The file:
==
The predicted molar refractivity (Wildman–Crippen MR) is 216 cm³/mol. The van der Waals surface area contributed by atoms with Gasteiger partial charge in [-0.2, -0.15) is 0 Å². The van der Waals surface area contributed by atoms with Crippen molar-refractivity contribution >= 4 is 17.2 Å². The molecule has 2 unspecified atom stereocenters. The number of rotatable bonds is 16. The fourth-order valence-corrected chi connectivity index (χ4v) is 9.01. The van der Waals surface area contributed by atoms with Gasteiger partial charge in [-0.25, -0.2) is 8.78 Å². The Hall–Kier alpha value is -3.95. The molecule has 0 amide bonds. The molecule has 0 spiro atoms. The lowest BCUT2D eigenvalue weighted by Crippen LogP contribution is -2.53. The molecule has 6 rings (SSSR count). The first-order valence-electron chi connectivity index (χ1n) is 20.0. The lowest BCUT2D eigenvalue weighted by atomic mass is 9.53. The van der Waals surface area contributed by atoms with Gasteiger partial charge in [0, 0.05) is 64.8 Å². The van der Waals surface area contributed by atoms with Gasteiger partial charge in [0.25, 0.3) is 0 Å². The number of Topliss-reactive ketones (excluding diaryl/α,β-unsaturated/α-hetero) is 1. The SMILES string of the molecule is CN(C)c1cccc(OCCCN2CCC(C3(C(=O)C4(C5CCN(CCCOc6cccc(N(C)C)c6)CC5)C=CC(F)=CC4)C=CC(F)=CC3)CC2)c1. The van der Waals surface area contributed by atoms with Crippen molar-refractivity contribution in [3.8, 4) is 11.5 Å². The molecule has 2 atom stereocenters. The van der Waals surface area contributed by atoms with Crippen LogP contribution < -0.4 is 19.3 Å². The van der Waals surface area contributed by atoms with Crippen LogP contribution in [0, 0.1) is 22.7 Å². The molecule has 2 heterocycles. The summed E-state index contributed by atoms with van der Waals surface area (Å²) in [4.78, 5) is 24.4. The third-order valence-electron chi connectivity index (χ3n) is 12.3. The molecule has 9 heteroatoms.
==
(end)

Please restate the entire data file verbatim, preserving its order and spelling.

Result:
The predicted molar refractivity (Wildman–Crippen MR) is 216 cm³/mol. The van der Waals surface area contributed by atoms with Gasteiger partial charge in [-0.2, -0.15) is 0 Å². The van der Waals surface area contributed by atoms with Crippen molar-refractivity contribution >= 4 is 17.2 Å². The molecule has 2 unspecified atom stereocenters. The number of rotatable bonds is 16. The fourth-order valence-corrected chi connectivity index (χ4v) is 9.01. The van der Waals surface area contributed by atoms with Gasteiger partial charge in [-0.25, -0.2) is 8.78 Å². The Hall–Kier alpha value is -3.95. The molecule has 0 amide bonds. The molecule has 0 spiro atoms. The lowest BCUT2D eigenvalue weighted by Crippen LogP contribution is -2.53. The molecule has 6 rings (SSSR count). The first-order valence-electron chi connectivity index (χ1n) is 20.0. The lowest BCUT2D eigenvalue weighted by atomic mass is 9.53. The van der Waals surface area contributed by atoms with Gasteiger partial charge in [0, 0.05) is 64.8 Å². The van der Waals surface area contributed by atoms with Gasteiger partial charge in [0.25, 0.3) is 0 Å². The number of Topliss-reactive ketones (excluding diaryl/α,β-unsaturated/α-hetero) is 1. The SMILES string of the molecule is CN(C)c1cccc(OCCCN2CCC(C3(C(=O)C4(C5CCN(CCCOc6cccc(N(C)C)c6)CC5)C=CC(F)=CC4)C=CC(F)=CC3)CC2)c1. The van der Waals surface area contributed by atoms with Crippen molar-refractivity contribution in [3.8, 4) is 11.5 Å². The molecule has 2 atom stereocenters. The van der Waals surface area contributed by atoms with Crippen LogP contribution < -0.4 is 19.3 Å². The van der Waals surface area contributed by atoms with Crippen LogP contribution in [0, 0.1) is 22.7 Å². The molecule has 2 heterocycles. The summed E-state index contributed by atoms with van der Waals surface area (Å²) in [4.78, 5) is 24.4. The third-order valence-electron chi connectivity index (χ3n) is 12.3. The molecule has 9 heteroatoms.